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Degradation at the InSight Landing Site, Homestead Hollow, Mars: Constraints from Rock Heights and Shapes

Grant, J. A. and Wilson, S. A. and Golombek, M. and Trussell, A. and Warner, N. H. and Williams, N. and Weitz, C. M. and Gengl, H. and Deen, R. (2021) Degradation at the InSight Landing Site, Homestead Hollow, Mars: Constraints from Rock Heights and Shapes. . (Unpublished)

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Rock heights and three-dimensional shapes around the InSight lander in Homestead hollow, Mars, provide new constraints on modification of the degraded 27 m in diameter impact crater and are a tool for characterizing degradation on regolith-covered lava plains on Mars. Decreasing average rock height and increasing percentage of fragments where height comprises the short axis from outside to within the hollow supports significant ejecta deflation accompanied by infilling of the interior. Rock relief outside the hollow is compared with expectations of pristine ejecta thickness and indicates up to ~40 cm of near-rim early deflation (decreasing to a few cm out to one diameter) can account for the predicted eolian component of infilling and that other eolian infilling sources are not required. Scattered rocks in the hollow are ejecta from subsequent nearby impacts and their mostly buried expression is consistent with subsequent long-term degradation estimated to be 10⁻⁴ m/Myr. Basalt rock shapes at InSight are likely similar to basalt rock shapes on Earth, but appear more platy, bladed, and elongate in a triangular form factor plot and more discoidal and bladed in an axes ratio plot. Nevertheless, addition of 10 cm to near rim rock heights to account for continued partial embedding in ejecta would result in rock shapes quite similar to terrestrial rocks. Consistency between degradation estimates based on current rock relief and rock shape after accounting for partial embedding in ejecta indicates up to ~30-40 cm early (~0.1 Ga) near-rim deflation was followed by much lesser long-term degradation.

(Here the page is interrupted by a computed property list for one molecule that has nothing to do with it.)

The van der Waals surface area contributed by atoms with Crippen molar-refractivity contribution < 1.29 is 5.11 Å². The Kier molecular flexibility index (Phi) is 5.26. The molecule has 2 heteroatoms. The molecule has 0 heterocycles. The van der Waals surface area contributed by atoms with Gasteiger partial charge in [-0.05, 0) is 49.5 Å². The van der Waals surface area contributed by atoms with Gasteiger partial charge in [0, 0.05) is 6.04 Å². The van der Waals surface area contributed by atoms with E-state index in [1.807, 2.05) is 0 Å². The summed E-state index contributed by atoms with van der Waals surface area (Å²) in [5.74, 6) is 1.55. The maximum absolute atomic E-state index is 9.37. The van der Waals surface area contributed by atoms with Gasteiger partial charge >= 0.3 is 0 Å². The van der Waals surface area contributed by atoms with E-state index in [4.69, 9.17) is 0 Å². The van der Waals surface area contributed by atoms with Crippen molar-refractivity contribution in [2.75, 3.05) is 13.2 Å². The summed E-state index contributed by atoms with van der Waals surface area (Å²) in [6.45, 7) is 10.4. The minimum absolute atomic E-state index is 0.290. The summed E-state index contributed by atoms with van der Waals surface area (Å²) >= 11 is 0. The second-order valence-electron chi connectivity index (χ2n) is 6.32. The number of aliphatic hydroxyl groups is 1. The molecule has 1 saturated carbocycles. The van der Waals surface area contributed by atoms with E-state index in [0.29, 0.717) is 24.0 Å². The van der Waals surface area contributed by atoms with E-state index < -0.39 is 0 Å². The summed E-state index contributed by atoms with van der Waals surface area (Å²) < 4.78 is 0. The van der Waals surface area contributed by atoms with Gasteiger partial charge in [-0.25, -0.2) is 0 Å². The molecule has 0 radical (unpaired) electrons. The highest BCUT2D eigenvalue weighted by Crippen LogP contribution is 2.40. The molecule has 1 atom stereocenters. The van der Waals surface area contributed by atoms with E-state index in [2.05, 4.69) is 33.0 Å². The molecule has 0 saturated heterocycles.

Item Type:Report or Paper (Discussion Paper)
Related URLs:
URLURL TypeDescription Paper
Grant, J. A.0000-0001-8276-1281
Wilson, S. A.0000-0001-8872-8546
Golombek, M.0000-0002-1928-2293
Warner, N. H.0000-0002-7615-2524
Williams, N.0000-0003-0602-484X
Weitz, C. M.0000-0002-4646-0825
Gengl, H.0000-0001-7224-2437
Deen, R.0000-0002-5693-641X
Additional Information:The copyright holder for this preprint is the author/funder. Published Online: Tue, 3 Aug 2021. We thank the Jet Propulsion Laboratory, Lockheed Martin Space Systems, CNES, and other partner institutions that built and operate the InSight lander. A portion of the work was supported by the InSight Project at the Jet Propulsion Laboratory, California Institute of Technology, and under grants 80NSSC18K1625 to J. Grant (includes S. Wilson and C. Weitz) and 80NSSC18K1624 to N. Warner from the National Aeronautics and Space Administration. The data used are listed in the figures and (or) repository at Smithsonian. website (doi:10.25573/data.14924253) and can be viewed at: This is InSight Contribution Number 229.
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Subject Keywords:Geology
Record Number:CaltechAUTHORS:20210823-182645874
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Usage Policy:No commercial reproduction, distribution, display or performance rights in this work are provided.
ID Code:110384
Deposited By: Tony Diaz
Deposited On:24 Aug 2021 18:49
Last Modified:16 Nov 2021 19:40

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